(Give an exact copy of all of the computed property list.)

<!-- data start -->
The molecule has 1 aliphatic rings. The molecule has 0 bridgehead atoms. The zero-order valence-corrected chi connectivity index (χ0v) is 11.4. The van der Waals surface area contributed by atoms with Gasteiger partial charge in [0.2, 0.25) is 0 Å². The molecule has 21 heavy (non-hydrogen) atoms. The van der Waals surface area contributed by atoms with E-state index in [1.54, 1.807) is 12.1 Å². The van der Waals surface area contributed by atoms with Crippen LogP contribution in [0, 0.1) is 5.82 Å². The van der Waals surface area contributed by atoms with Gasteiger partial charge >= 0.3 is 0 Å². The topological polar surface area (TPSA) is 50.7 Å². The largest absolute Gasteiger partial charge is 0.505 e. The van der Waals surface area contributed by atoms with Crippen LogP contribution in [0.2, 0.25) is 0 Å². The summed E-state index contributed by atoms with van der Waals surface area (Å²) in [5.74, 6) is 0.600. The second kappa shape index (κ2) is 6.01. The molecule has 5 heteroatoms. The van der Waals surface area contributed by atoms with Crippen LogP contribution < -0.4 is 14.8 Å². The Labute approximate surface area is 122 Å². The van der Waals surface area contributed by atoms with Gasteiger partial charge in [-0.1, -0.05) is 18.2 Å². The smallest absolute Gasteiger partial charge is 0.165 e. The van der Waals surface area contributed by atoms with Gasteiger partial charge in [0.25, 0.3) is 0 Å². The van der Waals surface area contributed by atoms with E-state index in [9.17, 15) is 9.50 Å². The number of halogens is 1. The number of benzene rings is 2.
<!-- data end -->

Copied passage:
The molecule has 1 aliphatic rings. The molecule has 0 bridgehead atoms. The zero-order valence-corrected chi connectivity index (χ0v) is 11.4. The van der Waals surface area contributed by atoms with Gasteiger partial charge in [0.2, 0.25) is 0 Å². The molecule has 21 heavy (non-hydrogen) atoms. The van der Waals surface area contributed by atoms with E-state index in [1.54, 1.807) is 12.1 Å². The van der Waals surface area contributed by atoms with Crippen LogP contribution in [0, 0.1) is 5.82 Å². The van der Waals surface area contributed by atoms with Gasteiger partial charge >= 0.3 is 0 Å². The topological polar surface area (TPSA) is 50.7 Å². The largest absolute Gasteiger partial charge is 0.505 e. The van der Waals surface area contributed by atoms with Crippen LogP contribution in [0.2, 0.25) is 0 Å². The summed E-state index contributed by atoms with van der Waals surface area (Å²) in [5.74, 6) is 0.600. The second kappa shape index (κ2) is 6.01. The molecule has 5 heteroatoms. The van der Waals surface area contributed by atoms with Crippen LogP contribution < -0.4 is 14.8 Å². The Labute approximate surface area is 122 Å². The van der Waals surface area contributed by atoms with Gasteiger partial charge in [-0.1, -0.05) is 18.2 Å². The smallest absolute Gasteiger partial charge is 0.165 e. The van der Waals surface area contributed by atoms with Gasteiger partial charge in [0.25, 0.3) is 0 Å². The van der Waals surface area contributed by atoms with E-state index in [9.17, 15) is 9.50 Å². The number of halogens is 1. The number of benzene rings is 2.